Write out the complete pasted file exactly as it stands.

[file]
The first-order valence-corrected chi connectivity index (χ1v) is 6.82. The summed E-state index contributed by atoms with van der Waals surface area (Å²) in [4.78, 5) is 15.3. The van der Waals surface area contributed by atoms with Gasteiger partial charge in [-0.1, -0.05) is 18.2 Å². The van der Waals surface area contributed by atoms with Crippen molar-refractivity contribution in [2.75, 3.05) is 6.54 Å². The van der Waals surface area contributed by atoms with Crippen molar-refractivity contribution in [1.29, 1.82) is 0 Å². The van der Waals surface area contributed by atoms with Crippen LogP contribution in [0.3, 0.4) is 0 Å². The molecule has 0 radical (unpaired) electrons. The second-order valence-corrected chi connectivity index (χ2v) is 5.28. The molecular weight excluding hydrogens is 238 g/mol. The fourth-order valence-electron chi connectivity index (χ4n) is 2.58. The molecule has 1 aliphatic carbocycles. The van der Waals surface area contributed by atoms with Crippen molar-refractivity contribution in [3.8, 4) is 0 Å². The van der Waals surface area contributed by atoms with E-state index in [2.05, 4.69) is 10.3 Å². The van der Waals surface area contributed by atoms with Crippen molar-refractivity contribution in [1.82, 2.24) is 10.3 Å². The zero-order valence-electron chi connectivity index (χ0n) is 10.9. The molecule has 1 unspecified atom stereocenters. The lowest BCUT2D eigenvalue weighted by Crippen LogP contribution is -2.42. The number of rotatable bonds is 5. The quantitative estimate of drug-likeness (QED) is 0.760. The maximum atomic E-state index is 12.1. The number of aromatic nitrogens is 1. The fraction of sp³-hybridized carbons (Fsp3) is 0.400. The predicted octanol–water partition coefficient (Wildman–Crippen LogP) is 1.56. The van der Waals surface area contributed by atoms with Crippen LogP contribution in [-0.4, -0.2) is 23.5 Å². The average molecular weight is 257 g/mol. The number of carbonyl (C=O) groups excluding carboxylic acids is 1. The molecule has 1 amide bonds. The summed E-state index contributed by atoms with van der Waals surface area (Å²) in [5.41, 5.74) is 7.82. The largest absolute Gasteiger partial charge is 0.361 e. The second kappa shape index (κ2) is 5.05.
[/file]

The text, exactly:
The first-order valence-corrected chi connectivity index (χ1v) is 6.82. The summed E-state index contributed by atoms with van der Waals surface area (Å²) in [4.78, 5) is 15.3. The van der Waals surface area contributed by atoms with Gasteiger partial charge in [-0.1, -0.05) is 18.2 Å². The van der Waals surface area contributed by atoms with Crippen molar-refractivity contribution in [2.75, 3.05) is 6.54 Å². The van der Waals surface area contributed by atoms with Crippen molar-refractivity contribution in [1.29, 1.82) is 0 Å². The van der Waals surface area contributed by atoms with Crippen LogP contribution in [0.3, 0.4) is 0 Å². The molecule has 0 radical (unpaired) electrons. The second-order valence-corrected chi connectivity index (χ2v) is 5.28. The molecular weight excluding hydrogens is 238 g/mol. The fourth-order valence-electron chi connectivity index (χ4n) is 2.58. The molecule has 1 aliphatic carbocycles. The van der Waals surface area contributed by atoms with Crippen molar-refractivity contribution in [3.8, 4) is 0 Å². The van der Waals surface area contributed by atoms with E-state index in [2.05, 4.69) is 10.3 Å². The van der Waals surface area contributed by atoms with Crippen molar-refractivity contribution in [1.82, 2.24) is 10.3 Å². The zero-order valence-electron chi connectivity index (χ0n) is 10.9. The molecule has 1 unspecified atom stereocenters. The lowest BCUT2D eigenvalue weighted by Crippen LogP contribution is -2.42. The number of rotatable bonds is 5. The quantitative estimate of drug-likeness (QED) is 0.760. The maximum atomic E-state index is 12.1. The number of aromatic nitrogens is 1. The fraction of sp³-hybridized carbons (Fsp3) is 0.400. The predicted octanol–water partition coefficient (Wildman–Crippen LogP) is 1.56. The van der Waals surface area contributed by atoms with Crippen LogP contribution in [-0.4, -0.2) is 23.5 Å². The average molecular weight is 257 g/mol. The number of carbonyl (C=O) groups excluding carboxylic acids is 1. The molecule has 1 amide bonds. The summed E-state index contributed by atoms with van der Waals surface area (Å²) in [5.41, 5.74) is 7.82. The largest absolute Gasteiger partial charge is 0.361 e. The second kappa shape index (κ2) is 5.05.